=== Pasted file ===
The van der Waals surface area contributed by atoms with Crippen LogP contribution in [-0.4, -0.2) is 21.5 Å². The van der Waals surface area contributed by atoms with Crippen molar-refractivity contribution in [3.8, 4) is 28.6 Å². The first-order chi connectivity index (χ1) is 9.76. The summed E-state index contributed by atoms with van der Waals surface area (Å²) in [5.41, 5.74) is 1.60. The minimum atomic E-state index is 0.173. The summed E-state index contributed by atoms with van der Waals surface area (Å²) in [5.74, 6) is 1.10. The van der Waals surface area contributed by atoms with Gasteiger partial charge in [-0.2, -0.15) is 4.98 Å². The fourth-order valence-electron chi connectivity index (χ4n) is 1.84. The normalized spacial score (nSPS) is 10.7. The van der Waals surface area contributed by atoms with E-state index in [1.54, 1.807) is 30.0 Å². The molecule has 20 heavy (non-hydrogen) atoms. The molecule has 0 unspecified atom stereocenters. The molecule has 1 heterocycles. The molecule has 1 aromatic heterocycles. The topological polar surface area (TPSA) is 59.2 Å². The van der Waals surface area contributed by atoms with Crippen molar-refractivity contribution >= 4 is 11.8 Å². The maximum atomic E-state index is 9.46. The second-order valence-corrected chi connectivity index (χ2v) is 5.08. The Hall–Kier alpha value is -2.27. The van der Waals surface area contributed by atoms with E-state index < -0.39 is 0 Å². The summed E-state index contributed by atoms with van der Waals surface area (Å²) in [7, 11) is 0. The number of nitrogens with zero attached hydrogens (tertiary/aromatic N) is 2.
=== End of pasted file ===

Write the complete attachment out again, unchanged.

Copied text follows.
The van der Waals surface area contributed by atoms with Crippen LogP contribution in [-0.4, -0.2) is 21.5 Å². The van der Waals surface area contributed by atoms with Crippen molar-refractivity contribution in [3.8, 4) is 28.6 Å². The first-order chi connectivity index (χ1) is 9.76. The summed E-state index contributed by atoms with van der Waals surface area (Å²) in [5.41, 5.74) is 1.60. The minimum atomic E-state index is 0.173. The summed E-state index contributed by atoms with van der Waals surface area (Å²) in [5.74, 6) is 1.10. The van der Waals surface area contributed by atoms with Gasteiger partial charge in [-0.2, -0.15) is 4.98 Å². The fourth-order valence-electron chi connectivity index (χ4n) is 1.84. The normalized spacial score (nSPS) is 10.7. The van der Waals surface area contributed by atoms with E-state index in [1.54, 1.807) is 30.0 Å². The molecule has 20 heavy (non-hydrogen) atoms. The molecule has 0 unspecified atom stereocenters. The molecule has 1 heterocycles. The molecule has 1 aromatic heterocycles. The topological polar surface area (TPSA) is 59.2 Å². The van der Waals surface area contributed by atoms with Crippen molar-refractivity contribution >= 4 is 11.8 Å². The maximum atomic E-state index is 9.46. The second-order valence-corrected chi connectivity index (χ2v) is 5.08. The Hall–Kier alpha value is -2.27. The van der Waals surface area contributed by atoms with E-state index < -0.39 is 0 Å². The summed E-state index contributed by atoms with van der Waals surface area (Å²) in [7, 11) is 0. The number of nitrogens with zero attached hydrogens (tertiary/aromatic N) is 2.